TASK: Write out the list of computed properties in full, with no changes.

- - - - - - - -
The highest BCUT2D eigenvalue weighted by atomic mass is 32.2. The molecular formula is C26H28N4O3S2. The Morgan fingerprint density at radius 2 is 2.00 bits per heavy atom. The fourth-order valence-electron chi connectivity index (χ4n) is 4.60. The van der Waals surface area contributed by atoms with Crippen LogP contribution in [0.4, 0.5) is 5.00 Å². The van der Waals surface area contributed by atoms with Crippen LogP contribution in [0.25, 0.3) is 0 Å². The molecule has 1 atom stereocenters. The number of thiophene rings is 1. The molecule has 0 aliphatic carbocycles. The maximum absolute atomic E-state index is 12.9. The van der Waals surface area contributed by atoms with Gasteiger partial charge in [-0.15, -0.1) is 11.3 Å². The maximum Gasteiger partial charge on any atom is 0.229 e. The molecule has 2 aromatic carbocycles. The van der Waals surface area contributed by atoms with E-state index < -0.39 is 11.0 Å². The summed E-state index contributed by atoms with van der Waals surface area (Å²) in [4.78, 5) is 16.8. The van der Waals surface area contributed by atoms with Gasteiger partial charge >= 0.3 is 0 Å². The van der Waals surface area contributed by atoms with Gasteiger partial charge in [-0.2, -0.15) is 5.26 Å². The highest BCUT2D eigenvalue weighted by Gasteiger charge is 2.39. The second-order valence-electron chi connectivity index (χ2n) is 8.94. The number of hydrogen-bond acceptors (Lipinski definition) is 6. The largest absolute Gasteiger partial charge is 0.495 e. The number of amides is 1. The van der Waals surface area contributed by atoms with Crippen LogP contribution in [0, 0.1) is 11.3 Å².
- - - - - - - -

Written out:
The highest BCUT2D eigenvalue weighted by atomic mass is 32.2. The molecular formula is C26H28N4O3S2. The Morgan fingerprint density at radius 2 is 2.00 bits per heavy atom. The fourth-order valence-electron chi connectivity index (χ4n) is 4.60. The van der Waals surface area contributed by atoms with Crippen LogP contribution in [0.4, 0.5) is 5.00 Å². The van der Waals surface area contributed by atoms with Crippen LogP contribution in [0.25, 0.3) is 0 Å². The molecule has 1 atom stereocenters. The number of thiophene rings is 1. The molecule has 0 aliphatic carbocycles. The maximum absolute atomic E-state index is 12.9. The van der Waals surface area contributed by atoms with Gasteiger partial charge in [-0.15, -0.1) is 11.3 Å². The maximum Gasteiger partial charge on any atom is 0.229 e. The molecule has 2 aromatic carbocycles. The van der Waals surface area contributed by atoms with E-state index < -0.39 is 11.0 Å². The summed E-state index contributed by atoms with van der Waals surface area (Å²) in [4.78, 5) is 16.8. The van der Waals surface area contributed by atoms with Gasteiger partial charge >= 0.3 is 0 Å². The van der Waals surface area contributed by atoms with Gasteiger partial charge in [-0.2, -0.15) is 5.26 Å². The highest BCUT2D eigenvalue weighted by Gasteiger charge is 2.39. The second-order valence-electron chi connectivity index (χ2n) is 8.94. The number of hydrogen-bond acceptors (Lipinski definition) is 6. The largest absolute Gasteiger partial charge is 0.495 e. The number of amides is 1. The van der Waals surface area contributed by atoms with Crippen LogP contribution in [0, 0.1) is 11.3 Å².